BVI launches Country Assessment of Living Conditions

BVI launches Country Assessment of Living Conditions

The British Virgin Islands has launched the Country Assessment of Living Conditions (CALC) for the islands, as the region continues to advance the efficient collection and use of statistical country data.

Minister of Health and Social Development, the Honourable Ronnie W. Skelton, delivered an address to the people of the British Virgin Islands to launch the CALC and emphasised that the availability of data is critical for decision-making as the country recovers from the natural disasters of 2017.

“The highest responsibility of any government is to ensure the safety and well-being of the people,”  Minister Skelton said.

The CALC will utilise the Caribbean Development Bank (CDB)’s Enhanced Country Poverty Assessment methodology that goes beyond traditional income-based poverty measures to an approach that measures multidimensions of poverty and human development. These dimensions include education, health, living standards and employment.

The comprehensive CALC will be undertaken with four activities:

  1. the Survey of Living Conditions and Household Budget Survey which will be conducted by the Central Statistics Office and will cover 1000 randomly selected households;
  2. Participatory Poverty Assessment which will be conducted in four communities and will be coordinated by the Social Development Department;
  3. Macro Social and Economic Assessment led by the Ministry of Finance, which involves the collection and analysis of secondary data in order to examine key political, economic and social trends; and
  4. an Institutional Assessment covering a range of government institutions and civil society organisations that provide services which are designed to improve living conditions.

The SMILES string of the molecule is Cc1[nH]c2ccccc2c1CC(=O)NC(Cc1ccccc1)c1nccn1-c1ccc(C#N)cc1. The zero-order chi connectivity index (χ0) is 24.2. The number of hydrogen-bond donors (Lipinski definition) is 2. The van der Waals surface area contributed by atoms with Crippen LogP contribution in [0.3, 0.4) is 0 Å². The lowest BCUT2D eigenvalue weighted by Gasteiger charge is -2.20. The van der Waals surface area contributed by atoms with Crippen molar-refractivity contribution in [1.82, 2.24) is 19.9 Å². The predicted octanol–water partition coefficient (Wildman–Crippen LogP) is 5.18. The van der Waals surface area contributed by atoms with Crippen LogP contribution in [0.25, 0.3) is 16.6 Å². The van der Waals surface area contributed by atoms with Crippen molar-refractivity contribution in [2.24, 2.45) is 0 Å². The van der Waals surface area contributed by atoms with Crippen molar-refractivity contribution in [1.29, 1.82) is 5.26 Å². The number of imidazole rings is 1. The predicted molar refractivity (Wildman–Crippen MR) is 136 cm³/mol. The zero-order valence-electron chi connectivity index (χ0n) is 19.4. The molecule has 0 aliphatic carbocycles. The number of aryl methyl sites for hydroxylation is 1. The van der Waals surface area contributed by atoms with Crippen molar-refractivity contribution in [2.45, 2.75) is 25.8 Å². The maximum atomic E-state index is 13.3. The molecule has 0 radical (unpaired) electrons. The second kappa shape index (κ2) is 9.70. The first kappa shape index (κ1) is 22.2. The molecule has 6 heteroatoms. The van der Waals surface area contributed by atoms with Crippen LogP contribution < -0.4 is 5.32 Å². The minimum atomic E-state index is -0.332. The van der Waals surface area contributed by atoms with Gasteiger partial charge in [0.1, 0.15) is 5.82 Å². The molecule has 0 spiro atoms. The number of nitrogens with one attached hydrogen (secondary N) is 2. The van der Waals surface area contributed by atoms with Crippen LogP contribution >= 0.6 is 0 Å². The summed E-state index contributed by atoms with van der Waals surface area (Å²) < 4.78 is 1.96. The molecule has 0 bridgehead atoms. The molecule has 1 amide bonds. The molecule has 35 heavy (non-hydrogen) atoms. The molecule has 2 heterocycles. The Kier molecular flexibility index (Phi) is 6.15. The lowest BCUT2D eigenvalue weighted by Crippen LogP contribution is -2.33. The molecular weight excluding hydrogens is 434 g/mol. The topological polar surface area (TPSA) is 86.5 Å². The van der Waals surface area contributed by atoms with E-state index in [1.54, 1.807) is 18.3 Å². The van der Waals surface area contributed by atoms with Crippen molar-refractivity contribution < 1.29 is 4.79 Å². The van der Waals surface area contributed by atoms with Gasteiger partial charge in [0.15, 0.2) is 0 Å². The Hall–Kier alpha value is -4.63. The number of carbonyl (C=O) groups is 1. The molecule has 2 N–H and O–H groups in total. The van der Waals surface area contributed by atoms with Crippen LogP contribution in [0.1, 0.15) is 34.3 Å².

Data collection for the Survey of Living Conditions and Household Budget Survey is expected to commence in November 2018.

The Minister expressed sincere thanks to the CDB and the OECS Commission for their financial support and technical expertise.

The Enhanced Country Poverty Assessment Project is being implemented in Anguilla, Antigua and Barbuda, British Virgin Islands, Dominica, Grenada, Montserrat, St. Kitts and Nevis, Saint Lucia and St. Vincent and the Grenadines.

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Abiola Sandiford Statistical Services Unit, Organisation of Eastern Caribbean States
OECS Communication Unit Organisation of Eastern Caribbean States
Abiola Sandiford Statistical Services Unit, Organisation of Eastern Caribbean States
OECS Communication Unit Organisation of Eastern Caribbean States
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The Organisation of Eastern Caribbean States (OECS) is an International Organisation dedicated to economic harmonisation and integration, protection of human and legal rights, and the encouragement of good governance among independent and non-independent countries in the Eastern Caribbean. The OECS came into being on June 18th 1981, when seven Eastern Caribbean countries signed a treaty agreeing to cooperate with each other while promoting unity and solidarity among its Members. The Treaty became known as the Treaty of Basseterre, so named in honour of the capital city of St. Kitts and Nevis where it was signed. The OECS today, currently has eleven members, spread across the Eastern Caribbean comprising Antigua and Barbuda, Commonwealth of Dominica, Grenada, Montserrat, St. Kitts and Nevis, Saint Lucia, St Vincent and The Grenadines, British Virgin Islands, Anguilla, Martinique and Guadeloupe. 

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